There is another pattern of prayer and enlightenment that also involves real intent. It is rare but can be found in a few spiritually mature professionals. Instead of showing real intent at times of frustration, this more evolved discipline includes living from real intent on a regular basis.

There is a man I have known for 35 years.   Today he is recognized for leading an extraordinary organization. As a leader he does things that do not make sense to the conventional mindset. Yet in a shrinking industry his unconventional, purpose driven company prospers.

Recently we reminisced about his early career. His first job was in a small company led by a tyrant. The CEO would do things like open everyone’s mail, put directions on how to respond, and then have the mail delivered to the original, intended recipients. He would hold meetings and use foul language to attack his employees in front of all the others, and so on. Everyone was terrified of the man.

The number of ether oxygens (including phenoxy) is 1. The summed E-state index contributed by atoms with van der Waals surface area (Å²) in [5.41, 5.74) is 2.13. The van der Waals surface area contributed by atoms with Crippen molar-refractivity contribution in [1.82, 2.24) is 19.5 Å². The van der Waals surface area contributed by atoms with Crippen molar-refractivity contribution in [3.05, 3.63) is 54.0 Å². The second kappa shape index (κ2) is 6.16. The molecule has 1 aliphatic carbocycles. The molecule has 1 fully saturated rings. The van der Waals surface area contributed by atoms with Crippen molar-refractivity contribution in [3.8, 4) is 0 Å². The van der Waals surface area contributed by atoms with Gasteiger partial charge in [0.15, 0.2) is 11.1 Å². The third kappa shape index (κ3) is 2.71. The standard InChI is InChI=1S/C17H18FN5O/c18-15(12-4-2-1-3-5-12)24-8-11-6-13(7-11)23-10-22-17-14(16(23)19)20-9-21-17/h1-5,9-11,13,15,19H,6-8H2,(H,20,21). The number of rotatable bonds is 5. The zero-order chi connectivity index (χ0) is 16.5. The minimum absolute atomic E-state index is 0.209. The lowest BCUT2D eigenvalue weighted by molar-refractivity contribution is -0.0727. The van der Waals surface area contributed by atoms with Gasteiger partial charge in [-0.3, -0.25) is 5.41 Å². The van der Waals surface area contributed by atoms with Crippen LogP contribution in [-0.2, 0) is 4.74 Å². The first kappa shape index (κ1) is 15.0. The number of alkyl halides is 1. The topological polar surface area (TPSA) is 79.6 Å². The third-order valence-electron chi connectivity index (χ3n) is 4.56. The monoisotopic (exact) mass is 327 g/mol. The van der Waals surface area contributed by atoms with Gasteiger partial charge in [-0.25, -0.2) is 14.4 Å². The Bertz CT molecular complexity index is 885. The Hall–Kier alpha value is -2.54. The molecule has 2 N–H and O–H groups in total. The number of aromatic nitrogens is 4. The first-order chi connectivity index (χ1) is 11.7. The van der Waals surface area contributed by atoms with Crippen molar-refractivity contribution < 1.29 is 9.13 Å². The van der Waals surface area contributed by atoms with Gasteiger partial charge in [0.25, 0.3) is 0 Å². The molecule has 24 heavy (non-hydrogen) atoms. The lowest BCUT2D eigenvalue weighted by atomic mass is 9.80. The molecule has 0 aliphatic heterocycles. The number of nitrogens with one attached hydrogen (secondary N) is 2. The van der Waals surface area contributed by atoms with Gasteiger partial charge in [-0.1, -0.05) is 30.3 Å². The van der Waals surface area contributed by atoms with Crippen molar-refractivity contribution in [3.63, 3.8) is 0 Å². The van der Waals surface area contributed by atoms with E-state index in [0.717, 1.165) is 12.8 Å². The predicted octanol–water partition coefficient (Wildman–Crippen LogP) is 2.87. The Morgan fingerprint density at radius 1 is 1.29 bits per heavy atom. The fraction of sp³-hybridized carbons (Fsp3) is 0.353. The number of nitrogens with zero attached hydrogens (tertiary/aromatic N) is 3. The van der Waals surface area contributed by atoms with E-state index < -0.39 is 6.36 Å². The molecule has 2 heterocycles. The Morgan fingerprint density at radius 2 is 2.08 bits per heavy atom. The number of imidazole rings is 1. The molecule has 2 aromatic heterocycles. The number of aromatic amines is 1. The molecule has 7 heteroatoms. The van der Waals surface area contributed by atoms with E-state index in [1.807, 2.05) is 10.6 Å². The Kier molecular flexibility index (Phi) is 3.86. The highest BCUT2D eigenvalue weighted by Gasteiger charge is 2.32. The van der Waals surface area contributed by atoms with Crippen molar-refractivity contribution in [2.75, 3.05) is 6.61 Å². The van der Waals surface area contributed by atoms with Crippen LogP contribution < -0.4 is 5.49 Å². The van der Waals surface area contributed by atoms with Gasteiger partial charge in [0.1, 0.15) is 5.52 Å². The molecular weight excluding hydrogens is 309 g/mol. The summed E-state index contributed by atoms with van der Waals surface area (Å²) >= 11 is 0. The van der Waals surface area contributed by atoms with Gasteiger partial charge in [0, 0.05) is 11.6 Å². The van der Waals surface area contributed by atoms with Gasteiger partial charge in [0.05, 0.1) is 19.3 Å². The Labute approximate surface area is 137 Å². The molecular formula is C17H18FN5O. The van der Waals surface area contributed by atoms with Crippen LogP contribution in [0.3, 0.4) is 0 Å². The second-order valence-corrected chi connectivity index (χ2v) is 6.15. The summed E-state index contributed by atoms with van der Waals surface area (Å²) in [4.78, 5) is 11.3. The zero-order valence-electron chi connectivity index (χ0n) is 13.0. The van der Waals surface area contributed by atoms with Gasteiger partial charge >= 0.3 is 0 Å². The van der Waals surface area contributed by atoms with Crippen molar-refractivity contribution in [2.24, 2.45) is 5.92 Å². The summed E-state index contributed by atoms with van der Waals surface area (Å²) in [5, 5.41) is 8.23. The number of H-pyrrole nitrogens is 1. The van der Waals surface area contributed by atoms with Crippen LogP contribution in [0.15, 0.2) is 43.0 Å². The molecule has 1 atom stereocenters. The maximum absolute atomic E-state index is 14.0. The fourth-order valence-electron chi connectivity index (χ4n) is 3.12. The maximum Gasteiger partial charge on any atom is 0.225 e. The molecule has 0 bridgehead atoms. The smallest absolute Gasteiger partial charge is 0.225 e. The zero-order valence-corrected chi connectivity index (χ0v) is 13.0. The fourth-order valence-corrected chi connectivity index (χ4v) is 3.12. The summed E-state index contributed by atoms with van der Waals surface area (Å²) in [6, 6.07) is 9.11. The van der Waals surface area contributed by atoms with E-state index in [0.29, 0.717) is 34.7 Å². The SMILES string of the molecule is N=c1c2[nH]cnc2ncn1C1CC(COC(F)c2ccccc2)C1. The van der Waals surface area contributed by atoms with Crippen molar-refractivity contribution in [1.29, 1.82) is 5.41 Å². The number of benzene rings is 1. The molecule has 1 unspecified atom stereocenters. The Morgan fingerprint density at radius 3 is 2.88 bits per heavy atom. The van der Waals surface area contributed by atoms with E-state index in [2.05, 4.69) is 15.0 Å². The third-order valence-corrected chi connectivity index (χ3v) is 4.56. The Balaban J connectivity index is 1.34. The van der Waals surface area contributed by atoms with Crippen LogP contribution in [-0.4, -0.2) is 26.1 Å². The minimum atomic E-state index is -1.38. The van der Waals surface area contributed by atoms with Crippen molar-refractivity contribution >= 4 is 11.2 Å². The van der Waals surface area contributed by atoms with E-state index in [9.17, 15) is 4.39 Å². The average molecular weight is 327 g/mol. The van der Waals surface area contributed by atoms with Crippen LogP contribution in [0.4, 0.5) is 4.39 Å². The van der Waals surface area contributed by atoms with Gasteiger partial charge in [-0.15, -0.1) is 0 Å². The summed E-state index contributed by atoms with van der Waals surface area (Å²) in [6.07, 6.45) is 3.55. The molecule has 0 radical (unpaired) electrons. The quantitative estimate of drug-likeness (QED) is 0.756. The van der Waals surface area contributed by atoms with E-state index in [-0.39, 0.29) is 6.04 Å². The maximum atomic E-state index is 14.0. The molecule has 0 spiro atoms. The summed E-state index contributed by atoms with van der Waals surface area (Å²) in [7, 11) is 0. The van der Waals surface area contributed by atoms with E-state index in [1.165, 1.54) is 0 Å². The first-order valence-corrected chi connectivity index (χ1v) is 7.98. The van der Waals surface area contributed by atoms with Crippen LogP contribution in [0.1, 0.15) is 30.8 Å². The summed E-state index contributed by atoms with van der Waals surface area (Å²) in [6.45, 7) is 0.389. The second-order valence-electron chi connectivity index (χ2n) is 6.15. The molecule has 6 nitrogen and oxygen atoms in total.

There was one exception.   My friend, a new employee and a quiet English major, would regularly meet with the boss or write to him, pointing out why his behavior was self-defeating and unacceptable. He never did this to be rebellious. He did it because he was committed to the common good of the company. His feedback to the boss was respectful but completely honest.

What was the outcome? The tyrant began to respect, rely on, and invest in the quiet English major. He gave him more and more responsibility. When it was time to retire, the tyrant made the English major the new CEO.